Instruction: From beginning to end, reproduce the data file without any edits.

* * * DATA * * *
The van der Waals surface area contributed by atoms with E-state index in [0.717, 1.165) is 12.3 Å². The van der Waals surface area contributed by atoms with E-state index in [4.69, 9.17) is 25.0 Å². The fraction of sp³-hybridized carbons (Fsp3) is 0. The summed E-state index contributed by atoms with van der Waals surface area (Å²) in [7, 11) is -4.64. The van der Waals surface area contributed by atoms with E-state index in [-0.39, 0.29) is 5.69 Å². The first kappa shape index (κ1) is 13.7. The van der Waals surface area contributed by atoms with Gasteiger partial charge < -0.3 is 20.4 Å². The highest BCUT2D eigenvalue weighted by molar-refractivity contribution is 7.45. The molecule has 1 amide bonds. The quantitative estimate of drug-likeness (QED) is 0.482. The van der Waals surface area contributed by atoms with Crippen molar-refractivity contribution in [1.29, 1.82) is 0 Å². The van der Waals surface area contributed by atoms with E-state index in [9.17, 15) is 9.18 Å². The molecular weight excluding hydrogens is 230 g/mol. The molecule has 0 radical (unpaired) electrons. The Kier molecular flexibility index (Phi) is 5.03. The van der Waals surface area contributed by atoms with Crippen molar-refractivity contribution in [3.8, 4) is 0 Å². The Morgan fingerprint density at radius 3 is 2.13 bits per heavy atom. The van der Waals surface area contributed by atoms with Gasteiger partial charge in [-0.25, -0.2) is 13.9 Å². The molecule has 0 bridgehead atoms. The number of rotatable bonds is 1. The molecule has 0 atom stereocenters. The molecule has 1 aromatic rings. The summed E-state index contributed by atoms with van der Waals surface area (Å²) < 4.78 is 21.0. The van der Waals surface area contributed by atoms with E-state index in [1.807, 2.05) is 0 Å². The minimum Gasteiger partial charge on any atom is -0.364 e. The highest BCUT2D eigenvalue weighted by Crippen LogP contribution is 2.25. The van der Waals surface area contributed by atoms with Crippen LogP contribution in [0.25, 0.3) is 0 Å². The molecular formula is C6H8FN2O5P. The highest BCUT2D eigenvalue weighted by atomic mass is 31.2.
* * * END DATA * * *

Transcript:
The van der Waals surface area contributed by atoms with E-state index in [0.717, 1.165) is 12.3 Å². The van der Waals surface area contributed by atoms with E-state index in [4.69, 9.17) is 25.0 Å². The fraction of sp³-hybridized carbons (Fsp3) is 0. The summed E-state index contributed by atoms with van der Waals surface area (Å²) in [7, 11) is -4.64. The van der Waals surface area contributed by atoms with E-state index in [-0.39, 0.29) is 5.69 Å². The first kappa shape index (κ1) is 13.7. The van der Waals surface area contributed by atoms with Gasteiger partial charge < -0.3 is 20.4 Å². The highest BCUT2D eigenvalue weighted by molar-refractivity contribution is 7.45. The molecule has 1 amide bonds. The quantitative estimate of drug-likeness (QED) is 0.482. The van der Waals surface area contributed by atoms with Crippen molar-refractivity contribution in [1.29, 1.82) is 0 Å². The van der Waals surface area contributed by atoms with E-state index in [9.17, 15) is 9.18 Å². The molecular weight excluding hydrogens is 230 g/mol. The molecule has 0 radical (unpaired) electrons. The Kier molecular flexibility index (Phi) is 5.03. The van der Waals surface area contributed by atoms with Crippen molar-refractivity contribution in [3.8, 4) is 0 Å². The Morgan fingerprint density at radius 3 is 2.13 bits per heavy atom. The van der Waals surface area contributed by atoms with Gasteiger partial charge in [-0.25, -0.2) is 13.9 Å². The molecule has 0 bridgehead atoms. The number of rotatable bonds is 1. The molecule has 0 atom stereocenters. The molecule has 1 aromatic rings. The summed E-state index contributed by atoms with van der Waals surface area (Å²) < 4.78 is 21.0. The van der Waals surface area contributed by atoms with E-state index in [1.807, 2.05) is 0 Å². The minimum Gasteiger partial charge on any atom is -0.364 e. The highest BCUT2D eigenvalue weighted by Crippen LogP contribution is 2.25. The van der Waals surface area contributed by atoms with Crippen LogP contribution in [0.25, 0.3) is 0 Å². The molecular formula is C6H8FN2O5P. The highest BCUT2D eigenvalue weighted by atomic mass is 31.2.